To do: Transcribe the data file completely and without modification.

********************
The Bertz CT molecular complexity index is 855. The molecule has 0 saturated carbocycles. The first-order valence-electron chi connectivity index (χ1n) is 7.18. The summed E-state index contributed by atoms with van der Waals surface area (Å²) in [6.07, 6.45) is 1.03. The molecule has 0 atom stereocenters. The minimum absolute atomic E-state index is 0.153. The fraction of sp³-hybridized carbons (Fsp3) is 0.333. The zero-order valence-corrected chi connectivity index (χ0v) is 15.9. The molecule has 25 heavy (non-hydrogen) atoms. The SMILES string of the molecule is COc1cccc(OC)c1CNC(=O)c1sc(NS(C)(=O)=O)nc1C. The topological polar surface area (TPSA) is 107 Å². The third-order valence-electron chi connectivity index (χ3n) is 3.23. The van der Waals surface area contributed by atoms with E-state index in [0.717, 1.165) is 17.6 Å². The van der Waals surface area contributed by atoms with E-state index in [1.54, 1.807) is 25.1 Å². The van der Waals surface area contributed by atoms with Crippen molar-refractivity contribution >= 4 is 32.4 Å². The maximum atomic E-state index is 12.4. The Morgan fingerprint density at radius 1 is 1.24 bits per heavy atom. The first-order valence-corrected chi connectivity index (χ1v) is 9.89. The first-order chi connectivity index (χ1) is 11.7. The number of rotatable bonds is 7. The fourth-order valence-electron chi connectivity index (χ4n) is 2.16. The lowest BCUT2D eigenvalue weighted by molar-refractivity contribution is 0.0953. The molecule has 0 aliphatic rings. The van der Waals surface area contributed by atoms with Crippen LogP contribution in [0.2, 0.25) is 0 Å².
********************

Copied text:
The Bertz CT molecular complexity index is 855. The molecule has 0 saturated carbocycles. The first-order valence-electron chi connectivity index (χ1n) is 7.18. The summed E-state index contributed by atoms with van der Waals surface area (Å²) in [6.07, 6.45) is 1.03. The molecule has 0 atom stereocenters. The minimum absolute atomic E-state index is 0.153. The fraction of sp³-hybridized carbons (Fsp3) is 0.333. The zero-order valence-corrected chi connectivity index (χ0v) is 15.9. The molecule has 25 heavy (non-hydrogen) atoms. The SMILES string of the molecule is COc1cccc(OC)c1CNC(=O)c1sc(NS(C)(=O)=O)nc1C. The topological polar surface area (TPSA) is 107 Å². The third-order valence-electron chi connectivity index (χ3n) is 3.23. The van der Waals surface area contributed by atoms with E-state index in [0.717, 1.165) is 17.6 Å². The van der Waals surface area contributed by atoms with E-state index in [1.54, 1.807) is 25.1 Å². The van der Waals surface area contributed by atoms with Crippen molar-refractivity contribution >= 4 is 32.4 Å². The maximum atomic E-state index is 12.4. The Morgan fingerprint density at radius 1 is 1.24 bits per heavy atom. The first-order valence-corrected chi connectivity index (χ1v) is 9.89. The first-order chi connectivity index (χ1) is 11.7. The number of rotatable bonds is 7. The fourth-order valence-electron chi connectivity index (χ4n) is 2.16. The lowest BCUT2D eigenvalue weighted by molar-refractivity contribution is 0.0953. The molecule has 0 aliphatic rings. The van der Waals surface area contributed by atoms with Crippen LogP contribution in [0.2, 0.25) is 0 Å².